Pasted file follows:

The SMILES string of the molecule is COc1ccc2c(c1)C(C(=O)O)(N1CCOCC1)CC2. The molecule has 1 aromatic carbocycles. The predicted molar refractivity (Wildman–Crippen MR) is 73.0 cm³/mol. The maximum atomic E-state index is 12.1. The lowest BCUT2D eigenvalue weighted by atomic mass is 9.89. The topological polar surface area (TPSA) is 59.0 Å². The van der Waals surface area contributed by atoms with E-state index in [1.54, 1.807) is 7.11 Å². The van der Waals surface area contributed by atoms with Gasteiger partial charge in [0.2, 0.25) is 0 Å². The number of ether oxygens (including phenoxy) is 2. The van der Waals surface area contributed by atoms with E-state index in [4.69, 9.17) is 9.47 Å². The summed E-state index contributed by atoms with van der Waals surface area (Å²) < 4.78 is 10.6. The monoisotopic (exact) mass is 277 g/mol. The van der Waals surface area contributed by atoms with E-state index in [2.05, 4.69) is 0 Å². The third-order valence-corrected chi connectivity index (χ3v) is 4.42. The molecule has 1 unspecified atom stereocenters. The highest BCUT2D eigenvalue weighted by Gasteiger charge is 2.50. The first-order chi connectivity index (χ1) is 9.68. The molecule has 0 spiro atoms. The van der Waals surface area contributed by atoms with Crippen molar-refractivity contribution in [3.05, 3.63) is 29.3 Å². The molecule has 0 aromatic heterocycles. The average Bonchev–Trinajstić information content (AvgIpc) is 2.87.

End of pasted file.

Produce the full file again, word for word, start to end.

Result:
The SMILES string of the molecule is COc1ccc2c(c1)C(C(=O)O)(N1CCOCC1)CC2. The molecule has 1 aromatic carbocycles. The predicted molar refractivity (Wildman–Crippen MR) is 73.0 cm³/mol. The maximum atomic E-state index is 12.1. The lowest BCUT2D eigenvalue weighted by atomic mass is 9.89. The topological polar surface area (TPSA) is 59.0 Å². The van der Waals surface area contributed by atoms with E-state index in [1.54, 1.807) is 7.11 Å². The van der Waals surface area contributed by atoms with Gasteiger partial charge in [0.2, 0.25) is 0 Å². The number of ether oxygens (including phenoxy) is 2. The van der Waals surface area contributed by atoms with E-state index in [4.69, 9.17) is 9.47 Å². The summed E-state index contributed by atoms with van der Waals surface area (Å²) < 4.78 is 10.6. The monoisotopic (exact) mass is 277 g/mol. The van der Waals surface area contributed by atoms with E-state index in [2.05, 4.69) is 0 Å². The third-order valence-corrected chi connectivity index (χ3v) is 4.42. The molecule has 1 unspecified atom stereocenters. The highest BCUT2D eigenvalue weighted by Gasteiger charge is 2.50. The first-order chi connectivity index (χ1) is 9.68. The molecule has 0 spiro atoms. The van der Waals surface area contributed by atoms with Crippen molar-refractivity contribution in [3.05, 3.63) is 29.3 Å². The molecule has 0 aromatic heterocycles. The average Bonchev–Trinajstić information content (AvgIpc) is 2.87.